In a new social distancing world, most traditional face-to-face customer service tasks have had to digitize quickly. This trend is not new, but for some processes, it required the adoption of emerging technology and different operational models. A prime example is customer premise visits by engineers for equipment installations, parts replacement, and technical support. For several years, CX services vendors have worked on visual support and remote diagnostics, and are now looking to Augmented Reality (AR) to lift technical support to the next level. CSS Corp has already developed its proprietary technology in the space and is now working on AR deployments.
KYRA: AR-enabled CX & enterprise support
CSS Corp sees AR-enabled CX and support across three use cases:
Visual self-service, where the AR provides visual guidance to users on product features and interactive how-to user manuals
AR integrated virtual assistant, which automates the user engagement with intelligent bots using AR projections and overlay
Remote agent assistance to resolve user issues from a distance with AR markers and overlays.
The company has a pilot of AR visual self-service for a U.S. multinational telecom equipment manufacturer with products in the fixed, wireless, and IP technology space. The AR has step-by-step visual user guides and in-depth installation manuals, component descriptions, component usage instructions, and remote visual troubleshooting. The implementation has an integrated virtual assistant.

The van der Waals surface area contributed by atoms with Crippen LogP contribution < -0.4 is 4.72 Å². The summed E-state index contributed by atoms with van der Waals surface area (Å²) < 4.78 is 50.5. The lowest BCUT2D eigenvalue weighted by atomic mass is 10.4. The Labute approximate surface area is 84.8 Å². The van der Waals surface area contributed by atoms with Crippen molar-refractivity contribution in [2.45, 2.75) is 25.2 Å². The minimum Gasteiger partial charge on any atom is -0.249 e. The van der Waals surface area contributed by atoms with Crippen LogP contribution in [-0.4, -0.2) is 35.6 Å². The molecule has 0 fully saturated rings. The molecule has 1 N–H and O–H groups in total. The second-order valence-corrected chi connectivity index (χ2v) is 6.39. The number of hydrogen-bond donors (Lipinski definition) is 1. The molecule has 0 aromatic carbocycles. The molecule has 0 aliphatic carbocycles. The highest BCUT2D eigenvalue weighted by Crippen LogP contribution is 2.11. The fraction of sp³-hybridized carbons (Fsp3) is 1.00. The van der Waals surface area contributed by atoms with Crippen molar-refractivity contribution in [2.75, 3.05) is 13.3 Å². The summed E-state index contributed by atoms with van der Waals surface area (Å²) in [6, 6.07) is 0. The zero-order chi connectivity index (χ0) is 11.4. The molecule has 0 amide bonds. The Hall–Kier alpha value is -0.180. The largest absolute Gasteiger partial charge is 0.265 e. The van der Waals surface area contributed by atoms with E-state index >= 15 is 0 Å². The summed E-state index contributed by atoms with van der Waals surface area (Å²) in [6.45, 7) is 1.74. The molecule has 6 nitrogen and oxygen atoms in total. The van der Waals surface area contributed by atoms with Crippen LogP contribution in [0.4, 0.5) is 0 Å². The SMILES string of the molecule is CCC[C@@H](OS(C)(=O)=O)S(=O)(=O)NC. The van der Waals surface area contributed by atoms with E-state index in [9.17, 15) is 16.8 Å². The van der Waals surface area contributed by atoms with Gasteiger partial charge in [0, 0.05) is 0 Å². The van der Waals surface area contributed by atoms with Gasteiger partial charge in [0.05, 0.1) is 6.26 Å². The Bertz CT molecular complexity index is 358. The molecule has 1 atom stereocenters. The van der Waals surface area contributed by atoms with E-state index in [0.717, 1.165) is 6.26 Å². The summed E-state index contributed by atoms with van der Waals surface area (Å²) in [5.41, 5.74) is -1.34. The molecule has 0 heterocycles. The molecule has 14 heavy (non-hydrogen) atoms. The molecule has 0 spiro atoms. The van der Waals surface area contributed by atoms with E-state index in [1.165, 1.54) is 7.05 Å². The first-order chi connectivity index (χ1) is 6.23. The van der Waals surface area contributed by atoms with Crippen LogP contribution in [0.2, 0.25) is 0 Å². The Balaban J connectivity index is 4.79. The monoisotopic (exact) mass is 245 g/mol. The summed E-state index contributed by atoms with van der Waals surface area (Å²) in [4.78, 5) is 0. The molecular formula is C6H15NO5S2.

The user or field engineer scans a QR code on the packaging leading to the AR support web page downloading an app on their smartphone. She or he then asks the bot for a virtual user guide. The customer focuses their mobile camera on the equipment or error message, and the AR support interface identifies the product model and downloads the correct user guides and knowledge articles. It displays the components and narrates within the AR environment. The virtual assistant explains how to set up and use the components using animations and AR markers. In addition to the spoken and written instructions, it allows image scrolling and freezing and control with voice. The bot then reads the device screen to determine if the installation is successful and guides the user to enter configuration commands.
If the initial installation fails, the computer vision identifies the error message, and the bot starts interacting with the user via chat or messenger to troubleshoot the issue and guide the self-service steps within the AR. If the issue still cannot be resolved, the bot escalates to a live agent who initiates a secure AR session on the support app by sending a link. The transfer displays to the agent the transcript and completed steps and auto-creates a ticket and case history in the client CRM.
For the client, the initial results of the pilot in 2020 show 23% faster issue resolutions for AR supported interactions and 38% AHT reduction with the automation. For 20% of the volumes, the realized end-to-end automation efficiencies reached 94%.
Challenges to the spread of AR
Historically, AR adoption for remote collaboration stumbled due to a lack of high network bandwidth and speed. The proliferation of fiber optic broadband and the rollout of 5G will eventually resolve this challenge. In the meantime, CSS Corp’s KYRA uses cloud-based lightweight AR technology.
Another common concern for all two-way video chat remains security and privacy protection. CSS Corp addresses this issue by masking to the live agent all sensitive user information such as passwords and blurring outside objects. It also ensures that the tools are PCI DSS compliant.
Lastly, customers are often reluctant to download another app, and its usage sharply decreases after the initial setup. Here, CSS Corp works with clients to offer additional incentives and features in the app to drive regular user engagement. It also provides the SMS/email links to user, to start the remote assistance with the agent.